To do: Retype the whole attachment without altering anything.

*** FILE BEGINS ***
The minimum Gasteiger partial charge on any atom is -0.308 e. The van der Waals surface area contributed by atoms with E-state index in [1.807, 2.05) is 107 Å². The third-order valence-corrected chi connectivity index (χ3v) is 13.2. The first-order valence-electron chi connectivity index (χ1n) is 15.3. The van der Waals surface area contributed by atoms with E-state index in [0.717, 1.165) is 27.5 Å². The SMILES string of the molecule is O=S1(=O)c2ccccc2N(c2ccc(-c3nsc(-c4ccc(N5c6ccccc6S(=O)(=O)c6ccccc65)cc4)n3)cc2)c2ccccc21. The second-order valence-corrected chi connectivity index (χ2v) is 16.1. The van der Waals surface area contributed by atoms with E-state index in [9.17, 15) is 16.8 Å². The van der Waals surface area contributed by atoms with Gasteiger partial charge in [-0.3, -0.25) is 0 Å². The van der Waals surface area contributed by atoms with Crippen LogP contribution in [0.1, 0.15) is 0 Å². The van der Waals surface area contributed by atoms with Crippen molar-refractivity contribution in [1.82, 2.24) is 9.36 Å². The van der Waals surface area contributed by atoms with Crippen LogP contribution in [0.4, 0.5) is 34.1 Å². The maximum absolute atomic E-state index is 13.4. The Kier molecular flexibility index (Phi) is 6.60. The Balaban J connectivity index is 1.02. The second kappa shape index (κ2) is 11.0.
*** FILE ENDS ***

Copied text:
The minimum Gasteiger partial charge on any atom is -0.308 e. The van der Waals surface area contributed by atoms with E-state index in [1.807, 2.05) is 107 Å². The third-order valence-corrected chi connectivity index (χ3v) is 13.2. The first-order valence-electron chi connectivity index (χ1n) is 15.3. The van der Waals surface area contributed by atoms with E-state index in [0.717, 1.165) is 27.5 Å². The SMILES string of the molecule is O=S1(=O)c2ccccc2N(c2ccc(-c3nsc(-c4ccc(N5c6ccccc6S(=O)(=O)c6ccccc65)cc4)n3)cc2)c2ccccc21. The second-order valence-corrected chi connectivity index (χ2v) is 16.1. The van der Waals surface area contributed by atoms with E-state index in [9.17, 15) is 16.8 Å². The van der Waals surface area contributed by atoms with Gasteiger partial charge in [-0.3, -0.25) is 0 Å². The van der Waals surface area contributed by atoms with Crippen LogP contribution in [0.1, 0.15) is 0 Å². The van der Waals surface area contributed by atoms with Crippen molar-refractivity contribution in [1.82, 2.24) is 9.36 Å². The van der Waals surface area contributed by atoms with Crippen LogP contribution in [0.4, 0.5) is 34.1 Å². The maximum absolute atomic E-state index is 13.4. The Kier molecular flexibility index (Phi) is 6.60. The Balaban J connectivity index is 1.02. The second kappa shape index (κ2) is 11.0.